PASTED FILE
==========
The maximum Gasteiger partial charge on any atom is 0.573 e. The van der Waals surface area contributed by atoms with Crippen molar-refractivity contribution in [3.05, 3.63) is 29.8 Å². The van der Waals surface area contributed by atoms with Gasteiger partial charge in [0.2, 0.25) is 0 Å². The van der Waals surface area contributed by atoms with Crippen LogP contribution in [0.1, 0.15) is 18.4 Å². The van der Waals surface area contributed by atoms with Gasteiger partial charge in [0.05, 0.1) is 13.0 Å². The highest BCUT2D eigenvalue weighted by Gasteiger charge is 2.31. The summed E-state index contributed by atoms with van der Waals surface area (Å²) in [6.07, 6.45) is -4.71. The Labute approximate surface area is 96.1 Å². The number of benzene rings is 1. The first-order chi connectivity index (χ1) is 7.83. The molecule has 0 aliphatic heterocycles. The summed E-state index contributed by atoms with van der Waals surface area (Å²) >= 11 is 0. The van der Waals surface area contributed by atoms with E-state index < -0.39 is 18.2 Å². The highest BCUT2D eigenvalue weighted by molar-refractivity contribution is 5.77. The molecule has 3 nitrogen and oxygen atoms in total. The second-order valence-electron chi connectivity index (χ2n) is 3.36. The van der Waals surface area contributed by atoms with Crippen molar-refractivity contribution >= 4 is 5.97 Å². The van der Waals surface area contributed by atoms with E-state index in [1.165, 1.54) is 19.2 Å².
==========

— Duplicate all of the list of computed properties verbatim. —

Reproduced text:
The maximum Gasteiger partial charge on any atom is 0.573 e. The van der Waals surface area contributed by atoms with Crippen molar-refractivity contribution in [3.05, 3.63) is 29.8 Å². The van der Waals surface area contributed by atoms with Gasteiger partial charge in [0.2, 0.25) is 0 Å². The van der Waals surface area contributed by atoms with Crippen LogP contribution in [0.1, 0.15) is 18.4 Å². The van der Waals surface area contributed by atoms with Gasteiger partial charge in [0.05, 0.1) is 13.0 Å². The highest BCUT2D eigenvalue weighted by Gasteiger charge is 2.31. The summed E-state index contributed by atoms with van der Waals surface area (Å²) in [6.07, 6.45) is -4.71. The Labute approximate surface area is 96.1 Å². The number of benzene rings is 1. The first-order chi connectivity index (χ1) is 7.83. The molecule has 0 aliphatic heterocycles. The summed E-state index contributed by atoms with van der Waals surface area (Å²) >= 11 is 0. The van der Waals surface area contributed by atoms with E-state index < -0.39 is 18.2 Å². The highest BCUT2D eigenvalue weighted by molar-refractivity contribution is 5.77. The molecule has 3 nitrogen and oxygen atoms in total. The second-order valence-electron chi connectivity index (χ2n) is 3.36. The van der Waals surface area contributed by atoms with Crippen molar-refractivity contribution >= 4 is 5.97 Å². The van der Waals surface area contributed by atoms with E-state index in [1.165, 1.54) is 19.2 Å².